Tibetan American deported from Nepal airport to appease China

This screenshot of the webpage of Department of Immigration, Nepal shows American national Penpa Tsering on the blacklist. Image: The Himalayan Times.

DHARAMSALA, 26 June: In a clear case of discrimination and harassment, a Tibetan American was denied entry into Nepal and deported to the US at China’s behest.

Immigration authorities at the country’s sole international airport have refused to let Penpa Tsering, a Tibetan American to enter Nepal on suspicion of being an agent of the exiled Tibetan Buddhist leader the Dalai Lama, reports The Himalayan Times.

According to the report, the 53-year-old Tibetan American who arrived at Nepal’s Tribhuvan International Airport from New York City via New Delhi on Saturday was stopped by the immigration officials and later deported to the US after hours of questioning at the airport.

“He was scorned and mistreated because of his Tibetan origin. Authorities decided to deport him after questioning harshly for hours,” the report said citing an eyewitness.

Penpa Tsering requested the immigration officers to let him visit Nepal as he wanted to reunite with his friends and relatives in Kathmandu as he has flown to Nepal legally on a multiple-entry visa from India for 10 years.

But the Nepalese authorities turned down his request as in their records, a man by his name was the ‘most-wanted’ person by China, the report added.

“We acted at the request of the Chinese Embassy in Kathmandu,” the report said quoting an unnamed official from the immigration.

The Chinese, it was reported, feared that a person with the name of ‘Penpa Tsering’ could accelerate Tibetans’ movement against China in Nepal, the official has added.

The official has further disclosed that the Chinese Embassy had written to the Ministry of Foreign Affairs to restrict a person named ‘Penpa Tsering’ from entering Nepal reasoning that he is a campaigner of the free Tibet movement as well as a strong advocate of Tibet’s exiled spiritual leader.

The Tibetan American, the report said, was deported to the US via Qatar on Saturday evening by the Nepalese authorities.

Meanwhile, a mix-up in the report led to confusion within the exiled Tibetan community. The Nepalese authorities mistook the Tibetan American as Penpa Tsering, the former Tibetan Representative of North America and former Speaker of the Tibetan Parliament in exile.

Though the immigration officials doubted whether the person who arrived at the airport was the same person was wanted by China, they chose to be on the safer side by deporting him to the US and not offending Beijing by ‘honouring’ Nepal’s One-China policy.

Responding on the misreporting from Dharamsala where he has been living for the few weeks, the former Speaker of the Tibetan parliament has described it as a clear case of mistaken identity which clearly shows the extent of Chinese influence in Nepal.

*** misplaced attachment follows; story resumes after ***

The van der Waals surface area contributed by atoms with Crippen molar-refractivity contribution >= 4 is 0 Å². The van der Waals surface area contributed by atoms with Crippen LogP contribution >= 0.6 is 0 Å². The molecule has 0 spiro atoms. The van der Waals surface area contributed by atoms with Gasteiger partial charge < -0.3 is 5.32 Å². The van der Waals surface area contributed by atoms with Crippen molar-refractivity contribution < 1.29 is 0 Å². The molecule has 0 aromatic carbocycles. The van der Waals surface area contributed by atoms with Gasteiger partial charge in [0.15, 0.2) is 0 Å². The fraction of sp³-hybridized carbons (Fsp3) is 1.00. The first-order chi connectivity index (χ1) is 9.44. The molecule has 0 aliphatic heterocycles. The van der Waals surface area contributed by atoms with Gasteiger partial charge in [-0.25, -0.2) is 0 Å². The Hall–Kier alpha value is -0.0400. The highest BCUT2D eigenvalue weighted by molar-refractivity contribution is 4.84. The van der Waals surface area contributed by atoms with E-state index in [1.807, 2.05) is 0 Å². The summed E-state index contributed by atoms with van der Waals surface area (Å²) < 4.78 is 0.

The same person who shares his name underwent a similar problem in 2013 but didn’t face deportation then, the former Speaker disclosed.

Attempts to seek clarification from The Himalayan Times for its misrepresentation over using the picture of the former Speaker was met with no response while the picture has been taken off from the report in the evening.

After the Chinese occupation of Tibet in 1959, more than 20,000 Tibetan refugees have settled in Nepal. But after the 2008 Pan-Tibet protests, the Chinese Communist regime strengthened its foothold in Nepal by investing heavily on infrastructure in Nepal. Hence, the number of Tibetans crossing the treacherous Himalayan mountain passes to reach Nepal before seeking political asylum in India declined drastically.

Human Rights Watch has said in the past that, Nepal faces intense Chinese pressure to limit the flow of Tibetans crossing the border and restrictions have helped stem the number of Tibetans fleeing Tibet.

Pertaining to the condition of the Tibetan refugees in Nepal, international rights groups and activists alike have accused Beijing of using aid and investment in Nepal to ensure the government prevents any anti-Chinese activity.

“Beijing is demanding that Kathmandu strengthens its border troops,” reported DW News,  a global English-language news and information channel from a German international broadcaster Deutsche Welle (DW) way back in Aug 2016 citing a confidential document from the American embassy in Nepal published by Wikileaks in 2010.

It was also revealed in the document that “China rewards Nepalese forces by providing financial incentives for handing over Tibetans who want to flee across the border.”

Nepal is not among the one hundred forty-seven nations that have signed the United Nations Convention Relating to Refugee Status, which guarantees their refugee populations certain rights. Majority of the Tibetan refugees in Nepal who were born there still remains undocumented and they often face restrictions from Nepalese authorities, particularly around significant Tibetan anniversaries.

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